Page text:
Joelle Circe About
I was born in Montreal, Canada where I learned how to draw and paint as a professional in the early eighties. I took a few years away from my art to explore various facets of life and also because I was dealing with having surgeries to correct a physiological condition called transsexuality and as in everything that is true and right and meant to be, I came back to my passion more complete and filled with a sense of purpose like never before. My paintings have been sold to many over the years, be that through art shows or through commissioned pieces for private clients. Today, my art is filled with the wonder of my woman's voice and views. My favorite mediums are oils, soft pastels and charcoal.
My awareness of female bodies and love of them is a struggle/play between my aesthetic and political senses and values, I speaks to both, sometimes within the same painting. I feel that I impart a certain organic, feminine cognitive aspect of myself in my art, that it can be understood and felt, all depending on the topic and/or subject of a given piece. My aesthetic sense is very much my own, female but born of a life in the wrong body and subjected to years of seeing through the world of the opposite gender. My awareness speaks to survival, to female eroticism and to the extraordinary queerness of life. My work also delves on pain and othering at times, of being on the outside looking in. Being a woman of transsexual experience has permitted me to better understand oppression and prejudice but also to better appreciate womanhood and the sheer wonder of being a woman. I am conscious of being different, of my sexual identity, my gender and my orientation and I hope to, through my art, walk my talk, to put on canvas, my truths.
My artwork looks at the female body with a sense of awe before its all enveloping beauty. Erotic depictions are one of my pleasures. I create art that speaks to social, political, cultural and sexist ways women and all females are perceived. The narrative in many of my drawings and paintings have to do with the beauty and strength of women as in my series of Vagina pieces which were inspired by Eve Ensler's play " The Vagina Monologues", I had been involved in one way or another with this play for a few years and knew I had to put it out there, speak on the subject matter in spite of the danger of criticism from various sides. I just felt they deserved respect, honor and to be celebrated because each had her own story.
One can view familiar views of the nude in my art and yet, oftentimes, a twist here and another there, changes the narrative, renders the scene strange to the feel, disturbing and challenging. Being of transsexual origin and a queer woman gives me a unique slant of what it means to be a woman and transgressive. If anything, my art is a reflection of my path in life. My sense of what it means to be a woman and a female differs from others, my take on eroticism and how I represent human emotions and experiences are also quite personal even if similar in many ways to others.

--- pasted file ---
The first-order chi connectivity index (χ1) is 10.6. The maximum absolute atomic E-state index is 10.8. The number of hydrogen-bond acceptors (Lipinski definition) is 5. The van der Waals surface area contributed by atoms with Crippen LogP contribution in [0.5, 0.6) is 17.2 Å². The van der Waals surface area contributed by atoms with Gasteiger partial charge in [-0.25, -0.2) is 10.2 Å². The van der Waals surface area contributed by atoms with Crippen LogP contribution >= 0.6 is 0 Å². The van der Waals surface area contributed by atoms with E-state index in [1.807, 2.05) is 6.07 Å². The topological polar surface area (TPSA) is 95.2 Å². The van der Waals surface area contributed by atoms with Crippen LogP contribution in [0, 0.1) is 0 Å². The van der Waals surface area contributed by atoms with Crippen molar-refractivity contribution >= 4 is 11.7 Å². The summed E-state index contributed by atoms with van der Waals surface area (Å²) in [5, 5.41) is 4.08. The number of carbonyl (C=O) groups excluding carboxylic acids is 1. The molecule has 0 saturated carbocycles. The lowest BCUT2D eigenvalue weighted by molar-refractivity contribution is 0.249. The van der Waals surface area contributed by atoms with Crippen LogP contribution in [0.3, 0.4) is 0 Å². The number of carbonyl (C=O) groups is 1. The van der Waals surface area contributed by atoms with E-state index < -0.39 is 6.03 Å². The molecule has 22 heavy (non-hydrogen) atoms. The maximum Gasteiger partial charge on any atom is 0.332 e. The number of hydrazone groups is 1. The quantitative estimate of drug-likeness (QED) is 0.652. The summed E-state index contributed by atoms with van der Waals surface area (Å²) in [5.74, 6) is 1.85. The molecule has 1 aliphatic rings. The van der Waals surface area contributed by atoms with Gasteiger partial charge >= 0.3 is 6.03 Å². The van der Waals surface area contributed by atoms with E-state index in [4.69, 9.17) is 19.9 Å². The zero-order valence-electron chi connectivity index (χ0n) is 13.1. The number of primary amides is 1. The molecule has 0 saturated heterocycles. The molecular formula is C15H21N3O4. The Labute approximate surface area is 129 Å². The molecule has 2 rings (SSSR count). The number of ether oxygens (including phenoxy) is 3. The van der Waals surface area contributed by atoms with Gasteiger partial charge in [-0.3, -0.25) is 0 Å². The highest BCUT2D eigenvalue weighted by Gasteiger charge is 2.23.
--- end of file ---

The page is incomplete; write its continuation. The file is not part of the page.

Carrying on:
I enjoy doing purely erotic paintings, and it is very present in my body of work, from fetish and BDSM scenes to more demure, serene and soft renditions of women's bodies and their lives. Sometimes, I get the urge to create darker pieces that usually involve vampires, which is my way of speaking to our wilder, animalistic and yes, queer sexualities. Of course, my art is a reflection of who I am, my wants and desires, my fears and understandings about life, about femininity, sexuality and of being queer. I have had to fight to simply be me in a world dominated by a misogynistic attitude towards women, one in which my art kept me afloat in a sea of prejudice, hate and sexism. My life experiences have informed and guided me, given me a passion for all things female, I happily acknowledge being influenced by all the great women artists of the past and present, by my sister, mother and by friends.
I draw and paint in a figurative style, my art is somewhat of a throwback to the days of Academy as far as knowing how to draw and paint. I have taken the tools of the patriarchal schools of fine-art and molded them to celebrating women and queer lives and people which is where my production is now moving into. Of late, I have begun work on a new series celebrating queer lives, and so far I have had the opportunity and pleasure of working with queer models such as a Drag Queen, a Drag King, a Kiki lesbian and I___'__________________________________m lining up many many more queer people for what promises to be a major body of work in the near future. Of course, women's issues and lives are foremost in my mind and in my heart and I will continue creating pieces that acknowledge and celebrate women until the end.
November 2011 to end of March 2012: Duo show at the Leslie-Lohman Museum of Gay and Lesbian Art in Soho, New York. The Museum has since acquired one of my paintings called " Damned " for its permanent collection.